Wu  WC, Lin  RI, Shih  CP,  et al.  Visual acuity, optical components, and macular abnormalities in patients with a history of retinopathy of prematurity.  Ophthalmology. 2012;119(9):1907-1916.PubMedGoogle ScholarCrossref
12.
Vinekar  A, Mangalesh  S, Jayadev  C,  et al.  Macular edema in Asian Indian premature infants with retinopathy of prematurity.  Indian J Ophthalmol. 2015;63(5):432-437.PubMedGoogle ScholarCrossref
13.
Rothman  AL, Tran-Viet  D, Vajzovic  L,  et al.  Functional outcomes of young infants with and without macular edema.  Retina. 2015;35(10):2018-2027.PubMedGoogle ScholarCrossref
14.
Krolicki  TJ, Tasman  W.  Cataract extraction in adults with retinopathy of prematurity.  Arch Ophthalmol. 1995;113(2):173-177.PubMedGoogle ScholarCrossref
15.
Tasman  W.  Late complications of retrolental fibroplasia.  Ophthalmology. 1979;86(10):1724-1740.PubMedGoogle ScholarCrossref
16.
Kushner  BJ.  Ciliary block glaucoma in retinopathy of prematurity.  Arch Ophthalmol. 1982;100(7):1078-1079.PubMedGoogle ScholarCrossref
17.
Smith  J, Shivitz  I.  Angle-closure glaucoma in adults with cicatricial retinopathy of prematurity.  Arch Ophthalmol. 1984;102(3):371-372.PubMedGoogle ScholarCrossref
18.
Kushner  BJ, Sondheimer  S.  Medical treatment of glaucoma associated with cicatricial retinopathy of prematurity.  Am J Ophthalmol. 1982;94(3):313-317.PubMedGoogle ScholarCrossref
19.
Pollard  ZF.  Lensectomy for secondary angle-closure glaucoma in advanced cicatricial retrolental fibroplasia.  Ophthalmology. 1984;91(4):395-398.PubMedGoogle ScholarCrossref
20.
Witmer  R.  Giant retinal tears in retrolental fibroplasia and Marfan’s syndrome.  Mod Probl Ophthalmol. 1979;20:279-281.PubMedGoogle Scholar
21.
Sneed  SR, Pulido  JS, Blodi  CF, Clarkson  JG, Flynn  HW  Jr, Mieler  WF.  Surgical management of late-onset retinal detachments associated with regressed retinopathy of prematurity.  Ophthalmology. 1990;97(2):179-183.PubMedGoogle ScholarCrossref
22.
Harris  GS.  Retinopathy of prematurity and retinal detachment.  Can J Ophthalmol. 1976;11(1):21-25.PubMedGoogle Scholar
23.
Faris  BM, Brockhurst  RJ.  Retrolental fibroplasia in the cicatrical stage.  Arch Ophthalmol. 1969;82(1):60-65.PubMedGoogle ScholarCrossref
24.
Kaiser  RS, Trese  MT, Williams  GA, Cox  MS  Jr.  Adult retinopathy of prematurity.  Ophthalmology. 2001;108(9):1647-1653.PubMedGoogle ScholarCrossref
25.
Maldonado  RS, Izatt  JA, Sarin  N,  et al.  Optimizing hand-held spectral domain optical coherence tomography imaging for neonates, infants, and children.  Invest Ophthalmol Vis Sci. 2010;51(5):2678-2685.PubMedGoogle ScholarCrossref
26.
Good  WV; Early Treatment for Retinopathy of Prematurity Cooperative Group.  Final results of the Early Treatment for Retinopathy of Prematurity (ETROP) randomized trial.  Trans Am Ophthalmol Soc. 2004;102:233-248.PubMedGoogle Scholar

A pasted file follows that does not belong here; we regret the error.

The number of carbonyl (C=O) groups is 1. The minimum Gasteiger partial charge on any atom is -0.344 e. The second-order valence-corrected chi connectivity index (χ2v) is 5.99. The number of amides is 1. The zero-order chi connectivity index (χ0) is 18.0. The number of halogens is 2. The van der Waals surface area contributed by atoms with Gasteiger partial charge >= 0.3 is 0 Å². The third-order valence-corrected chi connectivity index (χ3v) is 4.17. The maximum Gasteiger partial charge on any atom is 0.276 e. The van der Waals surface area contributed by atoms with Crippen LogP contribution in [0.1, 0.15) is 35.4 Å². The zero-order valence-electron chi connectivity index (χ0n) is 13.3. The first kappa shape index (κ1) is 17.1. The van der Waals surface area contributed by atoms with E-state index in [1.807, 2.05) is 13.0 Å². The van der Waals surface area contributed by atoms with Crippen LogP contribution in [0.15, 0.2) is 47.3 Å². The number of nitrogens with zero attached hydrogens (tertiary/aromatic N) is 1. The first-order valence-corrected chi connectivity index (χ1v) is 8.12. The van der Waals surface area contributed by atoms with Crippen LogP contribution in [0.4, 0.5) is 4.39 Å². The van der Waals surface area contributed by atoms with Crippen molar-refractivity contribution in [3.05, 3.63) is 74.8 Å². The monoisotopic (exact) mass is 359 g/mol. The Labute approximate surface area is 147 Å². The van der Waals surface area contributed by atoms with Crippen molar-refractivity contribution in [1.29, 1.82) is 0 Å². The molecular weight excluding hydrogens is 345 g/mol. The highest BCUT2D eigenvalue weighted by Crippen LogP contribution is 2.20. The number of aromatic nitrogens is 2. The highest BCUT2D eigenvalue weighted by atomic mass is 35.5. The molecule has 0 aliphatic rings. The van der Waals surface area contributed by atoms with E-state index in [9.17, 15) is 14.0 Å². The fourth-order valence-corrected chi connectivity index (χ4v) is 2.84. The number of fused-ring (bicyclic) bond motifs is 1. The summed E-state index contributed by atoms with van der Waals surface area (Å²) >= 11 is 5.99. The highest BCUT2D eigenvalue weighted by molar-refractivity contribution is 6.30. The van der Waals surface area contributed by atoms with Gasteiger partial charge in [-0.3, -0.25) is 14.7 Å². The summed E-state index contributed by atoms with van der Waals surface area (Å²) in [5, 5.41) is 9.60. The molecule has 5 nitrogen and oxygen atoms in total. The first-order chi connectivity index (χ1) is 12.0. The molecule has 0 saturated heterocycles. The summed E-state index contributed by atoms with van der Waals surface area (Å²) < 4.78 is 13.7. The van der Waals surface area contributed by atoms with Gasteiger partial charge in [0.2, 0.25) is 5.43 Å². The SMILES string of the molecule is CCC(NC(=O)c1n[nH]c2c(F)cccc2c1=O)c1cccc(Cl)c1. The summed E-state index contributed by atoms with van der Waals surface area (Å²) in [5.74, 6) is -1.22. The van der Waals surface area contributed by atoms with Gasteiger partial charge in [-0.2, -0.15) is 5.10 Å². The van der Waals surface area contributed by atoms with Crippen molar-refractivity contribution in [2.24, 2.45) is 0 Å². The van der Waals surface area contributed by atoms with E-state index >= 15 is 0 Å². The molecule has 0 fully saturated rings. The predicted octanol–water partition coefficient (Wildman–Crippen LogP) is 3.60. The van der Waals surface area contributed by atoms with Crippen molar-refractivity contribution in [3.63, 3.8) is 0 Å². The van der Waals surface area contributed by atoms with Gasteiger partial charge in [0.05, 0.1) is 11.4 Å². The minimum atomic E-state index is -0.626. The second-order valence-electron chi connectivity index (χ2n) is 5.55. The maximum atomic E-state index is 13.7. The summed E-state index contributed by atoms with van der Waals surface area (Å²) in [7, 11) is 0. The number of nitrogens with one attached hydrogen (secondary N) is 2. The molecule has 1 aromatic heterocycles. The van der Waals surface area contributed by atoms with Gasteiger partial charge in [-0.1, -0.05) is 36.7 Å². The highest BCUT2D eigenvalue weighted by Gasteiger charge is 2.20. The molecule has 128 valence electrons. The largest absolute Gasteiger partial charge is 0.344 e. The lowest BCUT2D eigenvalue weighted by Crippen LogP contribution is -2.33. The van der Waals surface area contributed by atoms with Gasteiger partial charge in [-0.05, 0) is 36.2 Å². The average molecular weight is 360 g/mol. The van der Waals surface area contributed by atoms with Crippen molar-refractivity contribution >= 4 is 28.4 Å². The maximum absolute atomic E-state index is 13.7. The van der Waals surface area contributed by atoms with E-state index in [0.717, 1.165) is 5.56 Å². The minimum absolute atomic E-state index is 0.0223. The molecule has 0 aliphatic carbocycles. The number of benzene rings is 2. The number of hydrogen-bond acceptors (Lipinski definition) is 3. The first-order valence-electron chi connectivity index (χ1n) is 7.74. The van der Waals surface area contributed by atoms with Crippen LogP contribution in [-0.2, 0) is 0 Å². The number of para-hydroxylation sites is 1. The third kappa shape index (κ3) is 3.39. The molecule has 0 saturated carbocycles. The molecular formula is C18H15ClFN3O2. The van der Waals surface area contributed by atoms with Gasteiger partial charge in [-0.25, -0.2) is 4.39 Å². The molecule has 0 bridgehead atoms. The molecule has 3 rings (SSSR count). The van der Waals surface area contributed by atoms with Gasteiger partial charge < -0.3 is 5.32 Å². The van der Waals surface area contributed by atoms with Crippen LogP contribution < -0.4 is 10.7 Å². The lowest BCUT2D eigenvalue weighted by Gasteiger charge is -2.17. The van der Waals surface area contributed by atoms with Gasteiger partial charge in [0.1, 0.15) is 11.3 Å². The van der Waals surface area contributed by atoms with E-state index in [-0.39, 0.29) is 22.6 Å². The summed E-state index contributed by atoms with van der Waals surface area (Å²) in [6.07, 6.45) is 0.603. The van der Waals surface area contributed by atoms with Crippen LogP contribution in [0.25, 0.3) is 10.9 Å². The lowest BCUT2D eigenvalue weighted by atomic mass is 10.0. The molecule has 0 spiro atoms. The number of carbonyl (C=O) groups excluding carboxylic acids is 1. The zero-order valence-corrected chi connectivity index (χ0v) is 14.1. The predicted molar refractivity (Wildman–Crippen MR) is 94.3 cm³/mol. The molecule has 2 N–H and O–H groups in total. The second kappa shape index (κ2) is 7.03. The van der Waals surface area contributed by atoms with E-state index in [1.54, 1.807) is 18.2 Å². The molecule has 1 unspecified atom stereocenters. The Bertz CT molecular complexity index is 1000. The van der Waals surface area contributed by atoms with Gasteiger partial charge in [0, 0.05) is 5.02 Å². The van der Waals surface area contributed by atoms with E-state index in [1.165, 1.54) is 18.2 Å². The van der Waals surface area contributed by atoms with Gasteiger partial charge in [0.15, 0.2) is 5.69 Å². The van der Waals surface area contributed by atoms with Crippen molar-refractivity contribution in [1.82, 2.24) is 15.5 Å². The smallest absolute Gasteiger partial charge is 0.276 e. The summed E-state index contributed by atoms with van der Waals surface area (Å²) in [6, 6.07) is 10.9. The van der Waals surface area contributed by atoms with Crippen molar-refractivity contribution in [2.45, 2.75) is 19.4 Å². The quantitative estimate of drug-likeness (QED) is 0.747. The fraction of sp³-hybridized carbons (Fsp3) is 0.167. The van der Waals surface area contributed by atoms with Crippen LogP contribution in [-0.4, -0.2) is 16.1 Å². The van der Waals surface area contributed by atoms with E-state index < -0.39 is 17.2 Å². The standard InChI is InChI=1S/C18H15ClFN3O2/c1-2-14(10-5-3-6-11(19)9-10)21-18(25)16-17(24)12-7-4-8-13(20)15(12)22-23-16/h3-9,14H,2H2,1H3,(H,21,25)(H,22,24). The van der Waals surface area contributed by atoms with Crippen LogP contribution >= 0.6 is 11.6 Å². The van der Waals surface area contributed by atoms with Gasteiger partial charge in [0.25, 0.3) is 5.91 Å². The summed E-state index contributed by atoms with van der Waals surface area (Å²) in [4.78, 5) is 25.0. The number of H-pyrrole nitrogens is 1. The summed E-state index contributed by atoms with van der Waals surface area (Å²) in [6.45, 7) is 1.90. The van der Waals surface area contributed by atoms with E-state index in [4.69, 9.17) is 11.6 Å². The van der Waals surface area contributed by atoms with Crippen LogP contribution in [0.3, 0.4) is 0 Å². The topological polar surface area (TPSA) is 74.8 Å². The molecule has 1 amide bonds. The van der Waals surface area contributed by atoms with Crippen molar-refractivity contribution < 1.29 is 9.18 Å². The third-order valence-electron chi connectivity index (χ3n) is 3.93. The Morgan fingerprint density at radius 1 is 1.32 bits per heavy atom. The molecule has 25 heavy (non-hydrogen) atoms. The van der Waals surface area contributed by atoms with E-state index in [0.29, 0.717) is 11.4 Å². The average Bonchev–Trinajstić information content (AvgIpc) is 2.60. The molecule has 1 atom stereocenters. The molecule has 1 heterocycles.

27.
Maldonado  RS, O’Connell  R, Ascher  SB,  et al.  Spectral-domain optical coherence tomographic assessment of severity of cystoid macular edema in retinopathy of prematurity.  Arch Ophthalmol. 2012;130(5):569-578.PubMedGoogle ScholarCrossref
28.
Wu  WC, Lai  CC, Lin  RI,  et al.  Modified 23-gauge vitrectomy system for stage 4 retinopathy of prematurity.  Arch Ophthalmol. 2011;129(10):1326-1331.PubMedGoogle ScholarCrossref
29.
deJuan  E  Jr, Machemer  R.  Retinopathy of prematurity: surgical technique.  Retina. 1987;7(2):63-69.PubMedGoogle ScholarCrossref
30.
Gale  J, Aiello  L, Sebag  J. Diabetic vitreopathy. In: Sebag J.  Vitreous: In Health and Disease. New York, NY: Springer;2014:57-79.
Original Investigation
July 2018

Vitreous Bands Identified by Handheld Spectral-Domain Optical Coherence Tomography Among Premature Infants

Author Affiliations
  • 1Department of Ophthalmology, University of Washington, Seattle
  • 2Department of Ophthalmology, Case Western Reserve University, Cleveland, Ohio
  • 3Department of Ophthalmology, Seattle Children’s Hospital, Seattle, Washington
  • 4Department of Ophthalmology, Henry Ford Hospital, Detroit, Michigan
JAMA Ophthalmol. 2018;136(7):753-758. doi:10.1001/jamaophthalmol.2018.1509
Key Points

Question  What is the potential importance of vitreous bands detected with handheld spectral-domain optical coherence tomography among premature infants screened for retinopathy of prematurity?

Findings  In this cohort study of 65 premature infants, 37% had vitreous bands detected with handheld spectral-domain optical coherence tomography. Vitreous bands were associated with epiretinal membranes and cystoid macular edema but not with advanced retinopathy of prematurity.